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As beleaguered Malaysian Airlines grapples with its second disaster in just over four months, concerns about the survival of the loss-making flag carrier are mounting.
"Even before the incident we were very skeptical that Malaysian Airlines could survive beyond a year because in the current situation they are incurring losses in excess of about 5 million ringgit ($1.56 million) per day. In order for them to get out of the dire situation they would need to get some sort of miracle," Mohshin Aziz, an aviation analyst at Maybank told CNBC on Friday.
"But unfortunately, another disaster struck so things are looking even grimmer than before," he said.
On Thursday, a Malaysia Airlines passenger plane crashed in eastern Ukraine, believed to have been brought down by a surface-to-air missile. There were no survivors on board MH17, a Boeing 777 jet, which was en route from Amsterdam to Kuala Lumpur and carrying 298 people.
This tragic incident comes just months after the troubling disappearance of another Malaysia Airlines carrier traveling from Kuala Lumpur to Beijing. The wreckage of flight MH370, believed to have been diverted from its original route to Beijing and crashed into the southern Indian Ocean in March, has yet to be found.
The latest tragedy is set to add to the financial woes of the carrier, which is already in bad shape having reported a loss of $138 million in the January to March period – its worst quarter in over two years.
The carrier is set to suffer a decline in passenger traffic and will likely be forced pour cash into a public relations campaign to salvage its image, say analysts.
The airline began price cuts on its websites on Friday, slashing fares on its Singapore-Frankfurt route by around 500 Singapore dollars ($400) overnight, in a bid to lure passengers.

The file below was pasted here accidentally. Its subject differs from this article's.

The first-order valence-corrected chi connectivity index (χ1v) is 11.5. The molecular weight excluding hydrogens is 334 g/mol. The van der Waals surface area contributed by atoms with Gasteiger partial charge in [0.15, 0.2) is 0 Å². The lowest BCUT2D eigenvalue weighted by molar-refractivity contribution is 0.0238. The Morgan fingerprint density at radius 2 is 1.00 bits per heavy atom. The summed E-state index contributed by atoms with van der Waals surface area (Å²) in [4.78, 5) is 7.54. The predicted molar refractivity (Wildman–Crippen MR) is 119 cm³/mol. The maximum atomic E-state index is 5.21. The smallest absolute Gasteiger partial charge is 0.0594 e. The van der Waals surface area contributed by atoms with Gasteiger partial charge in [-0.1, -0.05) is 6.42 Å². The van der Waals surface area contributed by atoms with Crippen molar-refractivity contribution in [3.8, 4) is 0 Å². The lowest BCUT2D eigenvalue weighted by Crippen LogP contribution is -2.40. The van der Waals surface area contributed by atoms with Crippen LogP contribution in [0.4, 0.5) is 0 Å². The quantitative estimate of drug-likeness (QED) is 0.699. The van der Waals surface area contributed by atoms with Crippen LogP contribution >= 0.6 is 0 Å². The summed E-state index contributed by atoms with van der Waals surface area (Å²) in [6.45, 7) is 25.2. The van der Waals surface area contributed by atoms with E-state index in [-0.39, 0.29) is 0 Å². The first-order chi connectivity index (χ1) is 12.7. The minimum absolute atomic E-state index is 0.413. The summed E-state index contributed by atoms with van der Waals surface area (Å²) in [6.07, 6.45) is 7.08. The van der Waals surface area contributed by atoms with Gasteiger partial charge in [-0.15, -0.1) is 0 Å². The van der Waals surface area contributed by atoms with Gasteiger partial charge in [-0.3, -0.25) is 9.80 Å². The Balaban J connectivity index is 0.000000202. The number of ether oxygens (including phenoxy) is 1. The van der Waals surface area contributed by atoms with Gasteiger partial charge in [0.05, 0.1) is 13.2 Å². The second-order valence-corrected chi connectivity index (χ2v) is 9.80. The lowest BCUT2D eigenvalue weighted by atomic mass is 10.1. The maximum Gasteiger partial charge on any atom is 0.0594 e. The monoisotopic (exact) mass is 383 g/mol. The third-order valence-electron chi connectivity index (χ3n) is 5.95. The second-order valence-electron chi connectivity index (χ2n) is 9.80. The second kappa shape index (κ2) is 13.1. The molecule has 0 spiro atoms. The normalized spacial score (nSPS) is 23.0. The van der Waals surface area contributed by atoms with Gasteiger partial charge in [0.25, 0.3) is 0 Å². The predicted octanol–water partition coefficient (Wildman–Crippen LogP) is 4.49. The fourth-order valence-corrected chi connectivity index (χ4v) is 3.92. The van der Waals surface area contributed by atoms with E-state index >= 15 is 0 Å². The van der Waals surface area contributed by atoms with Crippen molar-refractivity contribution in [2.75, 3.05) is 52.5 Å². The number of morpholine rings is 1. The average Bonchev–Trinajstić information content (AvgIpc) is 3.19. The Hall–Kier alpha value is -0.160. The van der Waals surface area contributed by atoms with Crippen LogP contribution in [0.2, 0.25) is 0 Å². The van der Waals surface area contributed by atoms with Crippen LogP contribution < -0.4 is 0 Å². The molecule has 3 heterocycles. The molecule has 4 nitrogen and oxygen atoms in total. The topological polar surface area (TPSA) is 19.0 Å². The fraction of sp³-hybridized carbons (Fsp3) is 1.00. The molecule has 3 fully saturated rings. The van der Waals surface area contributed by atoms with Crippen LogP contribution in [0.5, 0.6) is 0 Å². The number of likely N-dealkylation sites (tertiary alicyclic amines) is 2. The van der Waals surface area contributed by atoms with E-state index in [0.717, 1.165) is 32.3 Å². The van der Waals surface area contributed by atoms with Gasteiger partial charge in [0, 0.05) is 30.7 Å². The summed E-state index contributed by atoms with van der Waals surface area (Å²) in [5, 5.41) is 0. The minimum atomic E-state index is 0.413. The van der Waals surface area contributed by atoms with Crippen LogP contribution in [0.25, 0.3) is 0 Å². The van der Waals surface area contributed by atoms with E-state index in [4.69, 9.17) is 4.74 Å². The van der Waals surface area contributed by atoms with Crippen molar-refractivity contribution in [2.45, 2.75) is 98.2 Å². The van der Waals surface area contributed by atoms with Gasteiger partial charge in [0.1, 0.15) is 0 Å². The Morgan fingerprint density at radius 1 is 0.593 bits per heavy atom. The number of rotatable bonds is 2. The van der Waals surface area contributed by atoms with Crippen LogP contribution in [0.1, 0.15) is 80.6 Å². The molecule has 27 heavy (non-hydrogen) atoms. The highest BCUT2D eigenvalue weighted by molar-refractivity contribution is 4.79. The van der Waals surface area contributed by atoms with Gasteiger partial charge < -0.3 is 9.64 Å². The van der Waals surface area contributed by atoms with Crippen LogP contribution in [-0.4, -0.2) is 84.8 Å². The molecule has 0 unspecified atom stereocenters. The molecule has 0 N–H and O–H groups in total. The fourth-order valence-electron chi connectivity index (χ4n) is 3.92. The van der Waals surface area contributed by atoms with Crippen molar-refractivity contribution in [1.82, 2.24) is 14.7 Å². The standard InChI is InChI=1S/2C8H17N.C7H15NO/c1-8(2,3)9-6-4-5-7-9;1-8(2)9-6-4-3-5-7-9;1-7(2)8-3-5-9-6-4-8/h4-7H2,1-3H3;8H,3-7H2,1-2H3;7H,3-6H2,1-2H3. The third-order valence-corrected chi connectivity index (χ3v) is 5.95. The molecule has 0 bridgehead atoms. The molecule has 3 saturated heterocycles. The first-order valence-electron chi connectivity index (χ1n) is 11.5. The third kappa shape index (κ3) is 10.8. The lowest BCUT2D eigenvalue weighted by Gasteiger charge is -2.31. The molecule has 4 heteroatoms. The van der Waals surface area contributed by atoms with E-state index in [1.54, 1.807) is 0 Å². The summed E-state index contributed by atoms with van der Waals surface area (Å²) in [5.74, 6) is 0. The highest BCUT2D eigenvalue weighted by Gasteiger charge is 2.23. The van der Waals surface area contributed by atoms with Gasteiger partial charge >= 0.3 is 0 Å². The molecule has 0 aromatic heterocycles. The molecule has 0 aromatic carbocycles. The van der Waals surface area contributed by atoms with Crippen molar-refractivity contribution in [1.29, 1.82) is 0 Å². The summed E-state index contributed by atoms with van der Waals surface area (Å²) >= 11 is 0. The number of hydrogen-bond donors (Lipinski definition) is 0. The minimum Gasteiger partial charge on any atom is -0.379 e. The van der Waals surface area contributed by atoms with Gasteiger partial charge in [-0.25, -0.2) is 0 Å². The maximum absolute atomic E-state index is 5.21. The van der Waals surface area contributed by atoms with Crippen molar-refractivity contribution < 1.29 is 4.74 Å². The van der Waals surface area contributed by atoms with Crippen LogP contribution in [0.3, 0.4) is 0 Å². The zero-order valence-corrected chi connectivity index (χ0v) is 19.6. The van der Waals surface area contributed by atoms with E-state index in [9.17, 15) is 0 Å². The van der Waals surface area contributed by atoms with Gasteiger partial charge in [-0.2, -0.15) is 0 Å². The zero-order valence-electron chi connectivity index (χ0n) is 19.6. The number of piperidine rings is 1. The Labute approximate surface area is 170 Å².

Malaysian airlines declined to comment for this story.
Aziz says bankruptcy is a realistic end game if the carrier continues operations in their current form.
"If they were to continue under current form it wouldn't have enough capital to continue running by mid- 2015," he said.
In order to prevent this, the company needs to urgently restructure its business, Aziz said, suggesting the carrier shifts its focus more towards its domestic business while scaling back unprofitable international routes.
K Ajith, analyst at UOB Kay Hian Research, believes privatization is a more likely outcome than bankruptcy.
"Bankruptcy is dangerous as it has wider implications for Malaysia that extends far beyond aviation. It would have negative implications for Malaysia's sovereign debt rating, tourism, jobs and so forth. The best thing that can take place is privatization," he said.
The airline is almost 70 percent owned by the Malaysian government through its investment arm Khazanah Nasional.
Ajith expects efforts to privatize the airline will now gain momentum. When a company is privatized, management can carry out an overhaul of the business in a timelier manner as it no longer needs to engage with shareholders and deal with scrutiny from the media, say analysts.
Aziz says he hopes that privatization will be the final outcome as it gives the airline a chance at survival. However, he notes that it needs to be done in the next two months.
Shares of Malaysian Airlines plummeted almost 18 percent at one point on Friday before paring back some losses to trade down 6 percent at 0.08 Malaysian ringgit.